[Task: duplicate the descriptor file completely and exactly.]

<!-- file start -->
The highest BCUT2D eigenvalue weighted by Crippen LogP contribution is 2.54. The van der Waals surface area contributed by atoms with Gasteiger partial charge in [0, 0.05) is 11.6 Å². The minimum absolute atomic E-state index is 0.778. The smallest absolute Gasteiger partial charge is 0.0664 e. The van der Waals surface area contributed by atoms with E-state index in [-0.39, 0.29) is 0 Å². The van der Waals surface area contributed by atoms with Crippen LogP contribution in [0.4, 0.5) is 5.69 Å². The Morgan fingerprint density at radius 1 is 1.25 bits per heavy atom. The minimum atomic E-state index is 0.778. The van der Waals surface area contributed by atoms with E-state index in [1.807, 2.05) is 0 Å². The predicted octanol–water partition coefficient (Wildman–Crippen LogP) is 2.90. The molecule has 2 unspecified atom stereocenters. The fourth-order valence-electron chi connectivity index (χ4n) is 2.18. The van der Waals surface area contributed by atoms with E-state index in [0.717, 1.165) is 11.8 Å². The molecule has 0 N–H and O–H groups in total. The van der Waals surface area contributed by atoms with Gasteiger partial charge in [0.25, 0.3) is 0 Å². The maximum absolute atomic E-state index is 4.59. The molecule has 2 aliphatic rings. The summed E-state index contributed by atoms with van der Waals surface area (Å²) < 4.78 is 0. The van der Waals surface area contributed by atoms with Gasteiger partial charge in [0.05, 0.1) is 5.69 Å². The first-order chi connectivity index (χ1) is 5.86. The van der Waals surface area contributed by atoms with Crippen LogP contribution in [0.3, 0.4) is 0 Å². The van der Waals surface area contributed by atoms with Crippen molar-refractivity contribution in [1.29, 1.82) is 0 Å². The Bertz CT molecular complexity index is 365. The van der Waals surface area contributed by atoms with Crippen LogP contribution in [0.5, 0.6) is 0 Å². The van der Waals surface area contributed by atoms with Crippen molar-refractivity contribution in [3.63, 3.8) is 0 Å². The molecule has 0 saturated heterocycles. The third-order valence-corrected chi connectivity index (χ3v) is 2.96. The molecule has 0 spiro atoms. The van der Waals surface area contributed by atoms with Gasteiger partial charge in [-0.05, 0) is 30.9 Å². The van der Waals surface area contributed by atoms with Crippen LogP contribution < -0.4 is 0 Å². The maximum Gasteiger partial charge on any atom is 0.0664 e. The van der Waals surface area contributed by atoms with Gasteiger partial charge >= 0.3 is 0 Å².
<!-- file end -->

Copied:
The highest BCUT2D eigenvalue weighted by Crippen LogP contribution is 2.54. The van der Waals surface area contributed by atoms with Gasteiger partial charge in [0, 0.05) is 11.6 Å². The minimum absolute atomic E-state index is 0.778. The smallest absolute Gasteiger partial charge is 0.0664 e. The van der Waals surface area contributed by atoms with E-state index in [-0.39, 0.29) is 0 Å². The van der Waals surface area contributed by atoms with Crippen LogP contribution in [0.4, 0.5) is 5.69 Å². The Morgan fingerprint density at radius 1 is 1.25 bits per heavy atom. The minimum atomic E-state index is 0.778. The van der Waals surface area contributed by atoms with E-state index in [1.807, 2.05) is 0 Å². The predicted octanol–water partition coefficient (Wildman–Crippen LogP) is 2.90. The molecule has 2 unspecified atom stereocenters. The fourth-order valence-electron chi connectivity index (χ4n) is 2.18. The van der Waals surface area contributed by atoms with E-state index in [0.717, 1.165) is 11.8 Å². The molecule has 0 N–H and O–H groups in total. The van der Waals surface area contributed by atoms with Gasteiger partial charge in [0.25, 0.3) is 0 Å². The maximum absolute atomic E-state index is 4.59. The molecule has 2 aliphatic rings. The summed E-state index contributed by atoms with van der Waals surface area (Å²) < 4.78 is 0. The van der Waals surface area contributed by atoms with Gasteiger partial charge in [0.05, 0.1) is 5.69 Å². The first-order chi connectivity index (χ1) is 5.86. The van der Waals surface area contributed by atoms with Crippen LogP contribution in [0.3, 0.4) is 0 Å². The van der Waals surface area contributed by atoms with Crippen molar-refractivity contribution in [1.29, 1.82) is 0 Å². The Bertz CT molecular complexity index is 365. The van der Waals surface area contributed by atoms with Crippen LogP contribution in [0.5, 0.6) is 0 Å². The van der Waals surface area contributed by atoms with Crippen molar-refractivity contribution in [3.63, 3.8) is 0 Å². The molecule has 0 saturated heterocycles. The third-order valence-corrected chi connectivity index (χ3v) is 2.96. The molecule has 0 spiro atoms. The van der Waals surface area contributed by atoms with Gasteiger partial charge in [-0.05, 0) is 30.9 Å². The van der Waals surface area contributed by atoms with Crippen LogP contribution < -0.4 is 0 Å². The maximum Gasteiger partial charge on any atom is 0.0664 e. The van der Waals surface area contributed by atoms with Gasteiger partial charge >= 0.3 is 0 Å².